Diatoms are one of the most abundant photosynthetic organisms on earth and contribute largely to the atmospheric oxygen production. They contain fucoxanthin and chlorophyll-a/c binding proteins (FCPs) as light-harvesting complexes with a remarkable adaptation to the fluctuating light on ocean surfaces. To understand the basis of the photosynthetic process in diatoms, the excitation energy funneling within FCPs needs to be probed. A state-of-the-art multiscale analysis within a quantum mechanics/molecular mechanics framework has been employed. To this end, the chlorophyll (Chl) excitation energies within the FCP complex from the diatom Phaeodactylum tricornutum have been determined. The Chl-c excitation energies were found to be significantly lower than those in organic solvents. This finding challenges the general belief that the excitation energy of Chl-c is higher than that of Chl-a in FCP proteins and reveals that Chl-c molecules are much more sensitive to electric fields within protein scaffolds than Chl-a pigments. A direct connection to experiment is obtained by analysis of the linear absorption spectrum of FCP.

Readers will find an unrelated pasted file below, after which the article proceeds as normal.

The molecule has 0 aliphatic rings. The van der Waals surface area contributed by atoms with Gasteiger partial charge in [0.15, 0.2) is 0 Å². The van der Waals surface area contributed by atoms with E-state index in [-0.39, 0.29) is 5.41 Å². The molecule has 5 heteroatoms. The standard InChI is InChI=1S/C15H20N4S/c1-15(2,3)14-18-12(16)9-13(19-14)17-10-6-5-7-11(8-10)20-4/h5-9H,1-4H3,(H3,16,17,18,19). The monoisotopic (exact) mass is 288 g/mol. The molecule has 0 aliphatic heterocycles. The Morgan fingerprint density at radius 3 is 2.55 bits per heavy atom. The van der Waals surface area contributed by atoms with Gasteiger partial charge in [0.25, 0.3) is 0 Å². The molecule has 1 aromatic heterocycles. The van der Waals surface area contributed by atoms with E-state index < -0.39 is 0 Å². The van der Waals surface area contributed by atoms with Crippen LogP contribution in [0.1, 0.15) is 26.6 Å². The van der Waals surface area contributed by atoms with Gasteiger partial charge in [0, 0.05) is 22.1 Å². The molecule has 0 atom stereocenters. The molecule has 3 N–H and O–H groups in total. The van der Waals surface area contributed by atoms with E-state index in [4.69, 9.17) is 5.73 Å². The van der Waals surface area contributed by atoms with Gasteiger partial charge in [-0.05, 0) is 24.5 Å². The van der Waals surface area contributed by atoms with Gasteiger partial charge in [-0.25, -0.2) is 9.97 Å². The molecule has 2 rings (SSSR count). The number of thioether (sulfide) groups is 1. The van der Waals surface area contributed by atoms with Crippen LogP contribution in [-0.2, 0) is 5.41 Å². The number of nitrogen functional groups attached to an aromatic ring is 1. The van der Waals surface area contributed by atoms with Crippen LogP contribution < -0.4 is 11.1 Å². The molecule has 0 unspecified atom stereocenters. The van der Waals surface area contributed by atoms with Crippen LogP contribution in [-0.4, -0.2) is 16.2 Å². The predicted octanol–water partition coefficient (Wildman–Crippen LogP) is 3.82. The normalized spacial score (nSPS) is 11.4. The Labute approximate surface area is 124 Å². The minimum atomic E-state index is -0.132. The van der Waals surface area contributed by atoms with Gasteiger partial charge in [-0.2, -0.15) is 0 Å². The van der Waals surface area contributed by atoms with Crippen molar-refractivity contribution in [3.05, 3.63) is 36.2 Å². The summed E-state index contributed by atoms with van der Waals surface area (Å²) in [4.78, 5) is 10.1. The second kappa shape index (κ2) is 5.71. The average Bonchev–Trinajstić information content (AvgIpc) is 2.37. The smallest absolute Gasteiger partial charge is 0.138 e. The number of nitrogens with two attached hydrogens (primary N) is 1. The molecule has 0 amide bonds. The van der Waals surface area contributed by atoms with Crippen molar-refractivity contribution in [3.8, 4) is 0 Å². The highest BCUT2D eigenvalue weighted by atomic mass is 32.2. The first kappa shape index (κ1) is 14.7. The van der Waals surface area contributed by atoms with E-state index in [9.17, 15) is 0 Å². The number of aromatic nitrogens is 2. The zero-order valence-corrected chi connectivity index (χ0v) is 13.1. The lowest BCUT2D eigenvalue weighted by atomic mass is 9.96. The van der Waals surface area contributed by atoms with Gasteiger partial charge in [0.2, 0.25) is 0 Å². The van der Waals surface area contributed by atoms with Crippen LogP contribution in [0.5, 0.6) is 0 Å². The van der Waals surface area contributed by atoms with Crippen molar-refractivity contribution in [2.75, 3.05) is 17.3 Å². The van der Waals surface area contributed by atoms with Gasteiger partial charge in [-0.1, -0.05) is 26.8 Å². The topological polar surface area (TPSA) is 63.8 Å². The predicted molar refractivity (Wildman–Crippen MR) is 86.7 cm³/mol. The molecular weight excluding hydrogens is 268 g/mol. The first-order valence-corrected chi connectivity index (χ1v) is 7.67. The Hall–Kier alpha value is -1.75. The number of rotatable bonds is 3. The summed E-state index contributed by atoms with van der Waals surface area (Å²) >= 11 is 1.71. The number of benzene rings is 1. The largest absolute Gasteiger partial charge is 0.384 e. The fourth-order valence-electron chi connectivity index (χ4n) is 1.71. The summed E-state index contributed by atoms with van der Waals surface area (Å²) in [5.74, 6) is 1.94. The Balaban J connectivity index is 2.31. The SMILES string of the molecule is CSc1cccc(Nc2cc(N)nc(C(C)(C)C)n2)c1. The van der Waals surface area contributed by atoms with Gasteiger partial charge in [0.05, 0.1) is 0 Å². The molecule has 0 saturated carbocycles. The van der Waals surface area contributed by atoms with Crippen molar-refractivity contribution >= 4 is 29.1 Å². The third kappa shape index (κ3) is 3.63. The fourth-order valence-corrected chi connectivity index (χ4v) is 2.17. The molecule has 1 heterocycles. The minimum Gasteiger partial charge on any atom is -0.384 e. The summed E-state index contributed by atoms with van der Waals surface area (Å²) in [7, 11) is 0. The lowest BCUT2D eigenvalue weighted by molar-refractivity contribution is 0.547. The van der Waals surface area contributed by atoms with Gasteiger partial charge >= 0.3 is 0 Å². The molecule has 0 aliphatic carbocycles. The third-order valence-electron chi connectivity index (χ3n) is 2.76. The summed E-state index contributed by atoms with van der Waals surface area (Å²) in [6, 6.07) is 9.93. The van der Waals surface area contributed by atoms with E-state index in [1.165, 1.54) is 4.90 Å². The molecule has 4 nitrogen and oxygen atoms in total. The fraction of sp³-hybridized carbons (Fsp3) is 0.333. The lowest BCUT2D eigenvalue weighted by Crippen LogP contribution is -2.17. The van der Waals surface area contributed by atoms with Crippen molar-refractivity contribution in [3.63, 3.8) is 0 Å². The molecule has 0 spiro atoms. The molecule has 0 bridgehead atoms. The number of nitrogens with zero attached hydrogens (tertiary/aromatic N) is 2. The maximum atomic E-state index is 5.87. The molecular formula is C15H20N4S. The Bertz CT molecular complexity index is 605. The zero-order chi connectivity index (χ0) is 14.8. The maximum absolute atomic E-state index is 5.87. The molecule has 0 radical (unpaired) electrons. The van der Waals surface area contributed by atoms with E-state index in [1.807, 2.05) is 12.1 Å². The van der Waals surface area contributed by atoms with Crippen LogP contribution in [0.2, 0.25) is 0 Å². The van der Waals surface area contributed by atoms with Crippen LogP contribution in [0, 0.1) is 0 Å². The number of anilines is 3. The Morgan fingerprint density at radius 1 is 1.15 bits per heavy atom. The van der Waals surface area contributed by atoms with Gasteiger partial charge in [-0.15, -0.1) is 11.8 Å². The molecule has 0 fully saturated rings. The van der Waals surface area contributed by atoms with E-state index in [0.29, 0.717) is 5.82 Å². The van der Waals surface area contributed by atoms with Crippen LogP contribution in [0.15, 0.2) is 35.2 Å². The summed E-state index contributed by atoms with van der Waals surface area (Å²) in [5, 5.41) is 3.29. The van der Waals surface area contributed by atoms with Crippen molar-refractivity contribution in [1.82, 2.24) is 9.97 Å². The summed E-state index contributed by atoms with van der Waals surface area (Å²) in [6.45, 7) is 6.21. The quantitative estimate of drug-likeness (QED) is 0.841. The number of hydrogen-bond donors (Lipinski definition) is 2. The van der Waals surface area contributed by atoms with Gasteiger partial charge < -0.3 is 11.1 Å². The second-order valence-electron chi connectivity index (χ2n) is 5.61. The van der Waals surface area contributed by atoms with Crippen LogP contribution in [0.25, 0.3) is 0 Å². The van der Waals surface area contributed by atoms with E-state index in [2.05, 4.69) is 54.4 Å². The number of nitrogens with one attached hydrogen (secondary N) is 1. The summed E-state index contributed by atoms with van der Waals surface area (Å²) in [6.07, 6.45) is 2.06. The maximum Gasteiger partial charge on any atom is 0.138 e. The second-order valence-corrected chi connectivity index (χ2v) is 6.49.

See the supplementary material for extra figures of excitation energy ladders and distributions, density differences, effects of external electric fields, excitonic couplings as well as spectral densities.